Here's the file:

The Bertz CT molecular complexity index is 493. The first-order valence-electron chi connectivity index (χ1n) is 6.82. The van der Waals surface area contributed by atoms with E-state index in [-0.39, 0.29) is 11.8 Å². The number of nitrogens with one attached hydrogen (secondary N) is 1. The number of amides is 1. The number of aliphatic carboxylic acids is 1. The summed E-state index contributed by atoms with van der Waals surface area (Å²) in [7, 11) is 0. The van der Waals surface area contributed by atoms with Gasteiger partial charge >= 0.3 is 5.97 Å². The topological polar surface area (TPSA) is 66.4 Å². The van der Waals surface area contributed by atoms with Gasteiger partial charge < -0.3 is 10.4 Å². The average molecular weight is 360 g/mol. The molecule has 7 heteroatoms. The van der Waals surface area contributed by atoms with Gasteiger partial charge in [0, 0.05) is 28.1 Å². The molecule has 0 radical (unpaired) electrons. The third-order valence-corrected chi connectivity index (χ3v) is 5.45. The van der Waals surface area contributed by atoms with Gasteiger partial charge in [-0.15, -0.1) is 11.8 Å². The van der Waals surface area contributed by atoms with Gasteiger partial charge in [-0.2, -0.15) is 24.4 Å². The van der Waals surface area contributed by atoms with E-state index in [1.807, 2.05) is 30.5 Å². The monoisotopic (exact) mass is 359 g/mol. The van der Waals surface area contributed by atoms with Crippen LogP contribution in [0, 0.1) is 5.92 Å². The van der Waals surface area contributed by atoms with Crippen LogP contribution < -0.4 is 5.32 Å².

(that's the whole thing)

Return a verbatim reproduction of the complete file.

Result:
The Bertz CT molecular complexity index is 493. The first-order valence-electron chi connectivity index (χ1n) is 6.82. The van der Waals surface area contributed by atoms with E-state index in [-0.39, 0.29) is 11.8 Å². The number of nitrogens with one attached hydrogen (secondary N) is 1. The number of amides is 1. The number of aliphatic carboxylic acids is 1. The summed E-state index contributed by atoms with van der Waals surface area (Å²) in [7, 11) is 0. The van der Waals surface area contributed by atoms with Gasteiger partial charge >= 0.3 is 5.97 Å². The topological polar surface area (TPSA) is 66.4 Å². The van der Waals surface area contributed by atoms with Gasteiger partial charge < -0.3 is 10.4 Å². The average molecular weight is 360 g/mol. The molecule has 7 heteroatoms. The van der Waals surface area contributed by atoms with Gasteiger partial charge in [0, 0.05) is 28.1 Å². The molecule has 0 radical (unpaired) electrons. The third-order valence-corrected chi connectivity index (χ3v) is 5.45. The van der Waals surface area contributed by atoms with Gasteiger partial charge in [-0.15, -0.1) is 11.8 Å². The van der Waals surface area contributed by atoms with Gasteiger partial charge in [-0.2, -0.15) is 24.4 Å². The van der Waals surface area contributed by atoms with E-state index in [1.807, 2.05) is 30.5 Å². The monoisotopic (exact) mass is 359 g/mol. The van der Waals surface area contributed by atoms with Crippen LogP contribution in [0, 0.1) is 5.92 Å². The van der Waals surface area contributed by atoms with Crippen LogP contribution < -0.4 is 5.32 Å².